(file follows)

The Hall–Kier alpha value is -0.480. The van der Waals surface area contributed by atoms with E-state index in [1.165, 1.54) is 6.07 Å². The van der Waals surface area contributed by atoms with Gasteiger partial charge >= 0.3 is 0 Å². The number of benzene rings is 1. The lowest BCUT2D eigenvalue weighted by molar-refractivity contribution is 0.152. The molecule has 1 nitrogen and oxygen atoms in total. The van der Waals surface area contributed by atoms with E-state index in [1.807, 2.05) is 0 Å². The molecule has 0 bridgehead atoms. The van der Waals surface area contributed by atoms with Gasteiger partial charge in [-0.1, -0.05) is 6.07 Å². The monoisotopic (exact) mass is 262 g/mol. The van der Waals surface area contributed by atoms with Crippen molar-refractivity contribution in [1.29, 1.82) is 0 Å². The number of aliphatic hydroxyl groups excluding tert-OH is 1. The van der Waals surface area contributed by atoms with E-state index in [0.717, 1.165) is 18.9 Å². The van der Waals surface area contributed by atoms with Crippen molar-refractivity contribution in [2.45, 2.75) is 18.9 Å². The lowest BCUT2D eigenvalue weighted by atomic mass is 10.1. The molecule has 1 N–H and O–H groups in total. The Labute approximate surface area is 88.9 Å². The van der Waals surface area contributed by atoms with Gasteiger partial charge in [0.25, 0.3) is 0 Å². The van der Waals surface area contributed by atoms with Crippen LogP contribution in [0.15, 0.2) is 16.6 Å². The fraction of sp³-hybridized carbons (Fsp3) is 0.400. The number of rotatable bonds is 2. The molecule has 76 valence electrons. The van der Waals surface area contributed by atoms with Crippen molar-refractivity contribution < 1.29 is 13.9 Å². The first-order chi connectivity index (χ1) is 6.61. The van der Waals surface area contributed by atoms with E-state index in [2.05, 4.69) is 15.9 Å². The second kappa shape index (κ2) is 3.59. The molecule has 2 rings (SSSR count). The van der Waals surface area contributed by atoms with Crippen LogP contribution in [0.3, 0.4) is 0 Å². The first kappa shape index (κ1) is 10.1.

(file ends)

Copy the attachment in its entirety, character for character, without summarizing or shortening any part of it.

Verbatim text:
The Hall–Kier alpha value is -0.480. The van der Waals surface area contributed by atoms with E-state index in [1.165, 1.54) is 6.07 Å². The van der Waals surface area contributed by atoms with Gasteiger partial charge >= 0.3 is 0 Å². The number of benzene rings is 1. The lowest BCUT2D eigenvalue weighted by molar-refractivity contribution is 0.152. The molecule has 1 nitrogen and oxygen atoms in total. The van der Waals surface area contributed by atoms with E-state index in [1.807, 2.05) is 0 Å². The molecule has 0 bridgehead atoms. The van der Waals surface area contributed by atoms with Gasteiger partial charge in [-0.1, -0.05) is 6.07 Å². The monoisotopic (exact) mass is 262 g/mol. The van der Waals surface area contributed by atoms with Crippen molar-refractivity contribution in [1.29, 1.82) is 0 Å². The number of aliphatic hydroxyl groups excluding tert-OH is 1. The van der Waals surface area contributed by atoms with E-state index in [0.717, 1.165) is 18.9 Å². The van der Waals surface area contributed by atoms with Crippen molar-refractivity contribution in [2.45, 2.75) is 18.9 Å². The lowest BCUT2D eigenvalue weighted by atomic mass is 10.1. The molecule has 1 N–H and O–H groups in total. The Labute approximate surface area is 88.9 Å². The van der Waals surface area contributed by atoms with Gasteiger partial charge in [0.25, 0.3) is 0 Å². The van der Waals surface area contributed by atoms with Crippen LogP contribution in [0.15, 0.2) is 16.6 Å². The fraction of sp³-hybridized carbons (Fsp3) is 0.400. The number of rotatable bonds is 2. The molecule has 76 valence electrons. The van der Waals surface area contributed by atoms with Crippen molar-refractivity contribution < 1.29 is 13.9 Å². The first-order chi connectivity index (χ1) is 6.61. The van der Waals surface area contributed by atoms with E-state index in [2.05, 4.69) is 15.9 Å². The second kappa shape index (κ2) is 3.59. The molecule has 2 rings (SSSR count). The van der Waals surface area contributed by atoms with Crippen LogP contribution in [0.3, 0.4) is 0 Å². The first kappa shape index (κ1) is 10.1.